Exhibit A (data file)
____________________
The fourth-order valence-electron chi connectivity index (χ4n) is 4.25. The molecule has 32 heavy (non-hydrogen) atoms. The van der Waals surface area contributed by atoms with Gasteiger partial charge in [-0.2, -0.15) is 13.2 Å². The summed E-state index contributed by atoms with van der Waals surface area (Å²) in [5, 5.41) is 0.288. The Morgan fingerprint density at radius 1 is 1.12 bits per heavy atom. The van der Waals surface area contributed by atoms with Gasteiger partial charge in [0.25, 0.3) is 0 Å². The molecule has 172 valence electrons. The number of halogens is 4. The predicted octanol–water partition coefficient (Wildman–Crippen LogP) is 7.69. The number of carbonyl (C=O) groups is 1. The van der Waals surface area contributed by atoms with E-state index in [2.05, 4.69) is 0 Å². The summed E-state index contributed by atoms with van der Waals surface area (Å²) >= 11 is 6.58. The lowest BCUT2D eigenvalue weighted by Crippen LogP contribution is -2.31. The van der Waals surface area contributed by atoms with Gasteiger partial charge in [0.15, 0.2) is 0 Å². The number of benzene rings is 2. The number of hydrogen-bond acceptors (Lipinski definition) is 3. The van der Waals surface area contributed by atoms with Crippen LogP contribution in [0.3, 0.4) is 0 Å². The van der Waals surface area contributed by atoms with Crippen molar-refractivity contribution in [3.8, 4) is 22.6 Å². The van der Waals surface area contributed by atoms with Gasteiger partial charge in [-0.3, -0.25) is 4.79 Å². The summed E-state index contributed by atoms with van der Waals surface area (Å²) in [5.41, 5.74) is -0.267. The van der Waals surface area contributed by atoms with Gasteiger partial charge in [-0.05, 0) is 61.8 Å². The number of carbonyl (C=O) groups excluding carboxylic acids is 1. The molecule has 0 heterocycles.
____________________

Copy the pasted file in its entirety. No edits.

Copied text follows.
The fourth-order valence-electron chi connectivity index (χ4n) is 4.25. The molecule has 32 heavy (non-hydrogen) atoms. The van der Waals surface area contributed by atoms with Gasteiger partial charge in [-0.2, -0.15) is 13.2 Å². The summed E-state index contributed by atoms with van der Waals surface area (Å²) in [5, 5.41) is 0.288. The Morgan fingerprint density at radius 1 is 1.12 bits per heavy atom. The van der Waals surface area contributed by atoms with Gasteiger partial charge in [0.25, 0.3) is 0 Å². The molecule has 172 valence electrons. The number of halogens is 4. The predicted octanol–water partition coefficient (Wildman–Crippen LogP) is 7.69. The number of carbonyl (C=O) groups is 1. The van der Waals surface area contributed by atoms with E-state index in [2.05, 4.69) is 0 Å². The summed E-state index contributed by atoms with van der Waals surface area (Å²) >= 11 is 6.58. The lowest BCUT2D eigenvalue weighted by Crippen LogP contribution is -2.31. The van der Waals surface area contributed by atoms with Gasteiger partial charge in [0.15, 0.2) is 0 Å². The number of benzene rings is 2. The number of hydrogen-bond acceptors (Lipinski definition) is 3. The van der Waals surface area contributed by atoms with Crippen LogP contribution in [0.3, 0.4) is 0 Å². The van der Waals surface area contributed by atoms with Crippen molar-refractivity contribution in [3.8, 4) is 22.6 Å². The van der Waals surface area contributed by atoms with Gasteiger partial charge in [-0.3, -0.25) is 4.79 Å². The summed E-state index contributed by atoms with van der Waals surface area (Å²) in [5.41, 5.74) is -0.267. The van der Waals surface area contributed by atoms with Gasteiger partial charge in [-0.05, 0) is 61.8 Å². The number of carbonyl (C=O) groups excluding carboxylic acids is 1. The molecule has 0 heterocycles.